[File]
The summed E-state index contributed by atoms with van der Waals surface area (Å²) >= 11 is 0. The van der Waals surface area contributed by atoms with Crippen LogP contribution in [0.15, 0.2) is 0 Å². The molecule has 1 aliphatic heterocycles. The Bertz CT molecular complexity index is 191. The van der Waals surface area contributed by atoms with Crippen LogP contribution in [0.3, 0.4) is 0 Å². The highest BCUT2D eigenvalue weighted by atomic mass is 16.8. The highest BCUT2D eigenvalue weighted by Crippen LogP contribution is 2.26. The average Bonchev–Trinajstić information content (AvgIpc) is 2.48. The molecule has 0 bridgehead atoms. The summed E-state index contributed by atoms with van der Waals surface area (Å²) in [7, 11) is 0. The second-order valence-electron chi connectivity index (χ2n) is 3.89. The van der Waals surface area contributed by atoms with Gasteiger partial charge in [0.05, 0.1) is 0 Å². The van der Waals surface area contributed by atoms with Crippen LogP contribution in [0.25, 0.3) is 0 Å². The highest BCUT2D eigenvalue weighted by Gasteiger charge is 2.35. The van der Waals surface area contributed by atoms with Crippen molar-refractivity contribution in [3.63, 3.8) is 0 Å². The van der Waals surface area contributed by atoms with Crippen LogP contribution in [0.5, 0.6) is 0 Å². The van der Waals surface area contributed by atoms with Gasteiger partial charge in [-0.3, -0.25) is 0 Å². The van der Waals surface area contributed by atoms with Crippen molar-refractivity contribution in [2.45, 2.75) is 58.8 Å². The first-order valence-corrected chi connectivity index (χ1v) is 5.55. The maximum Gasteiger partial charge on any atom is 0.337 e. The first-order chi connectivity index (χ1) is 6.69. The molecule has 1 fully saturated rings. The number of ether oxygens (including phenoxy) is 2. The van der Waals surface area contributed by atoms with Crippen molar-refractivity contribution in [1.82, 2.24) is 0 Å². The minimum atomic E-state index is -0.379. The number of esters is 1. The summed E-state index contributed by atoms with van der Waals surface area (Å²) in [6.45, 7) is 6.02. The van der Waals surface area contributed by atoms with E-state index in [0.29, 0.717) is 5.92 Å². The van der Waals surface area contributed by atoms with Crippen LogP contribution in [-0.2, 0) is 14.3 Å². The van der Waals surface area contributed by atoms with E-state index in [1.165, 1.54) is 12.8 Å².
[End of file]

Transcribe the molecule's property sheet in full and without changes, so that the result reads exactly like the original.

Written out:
The summed E-state index contributed by atoms with van der Waals surface area (Å²) >= 11 is 0. The van der Waals surface area contributed by atoms with Crippen LogP contribution in [0.15, 0.2) is 0 Å². The molecule has 1 aliphatic heterocycles. The Bertz CT molecular complexity index is 191. The van der Waals surface area contributed by atoms with Crippen LogP contribution in [0.3, 0.4) is 0 Å². The highest BCUT2D eigenvalue weighted by atomic mass is 16.8. The highest BCUT2D eigenvalue weighted by Crippen LogP contribution is 2.26. The average Bonchev–Trinajstić information content (AvgIpc) is 2.48. The molecule has 0 bridgehead atoms. The summed E-state index contributed by atoms with van der Waals surface area (Å²) in [7, 11) is 0. The second-order valence-electron chi connectivity index (χ2n) is 3.89. The van der Waals surface area contributed by atoms with Gasteiger partial charge in [0.05, 0.1) is 0 Å². The van der Waals surface area contributed by atoms with Crippen LogP contribution in [0.25, 0.3) is 0 Å². The highest BCUT2D eigenvalue weighted by Gasteiger charge is 2.35. The van der Waals surface area contributed by atoms with Crippen molar-refractivity contribution in [3.63, 3.8) is 0 Å². The van der Waals surface area contributed by atoms with Crippen LogP contribution in [0.5, 0.6) is 0 Å². The van der Waals surface area contributed by atoms with Gasteiger partial charge in [-0.3, -0.25) is 0 Å². The van der Waals surface area contributed by atoms with Crippen molar-refractivity contribution in [2.45, 2.75) is 58.8 Å². The first-order valence-corrected chi connectivity index (χ1v) is 5.55. The maximum Gasteiger partial charge on any atom is 0.337 e. The first-order chi connectivity index (χ1) is 6.69. The molecule has 1 fully saturated rings. The number of ether oxygens (including phenoxy) is 2. The van der Waals surface area contributed by atoms with Crippen molar-refractivity contribution in [1.82, 2.24) is 0 Å². The minimum atomic E-state index is -0.379. The number of esters is 1. The summed E-state index contributed by atoms with van der Waals surface area (Å²) in [6.45, 7) is 6.02. The van der Waals surface area contributed by atoms with E-state index in [0.29, 0.717) is 5.92 Å². The van der Waals surface area contributed by atoms with Crippen LogP contribution in [-0.2, 0) is 14.3 Å². The van der Waals surface area contributed by atoms with E-state index in [1.165, 1.54) is 12.8 Å².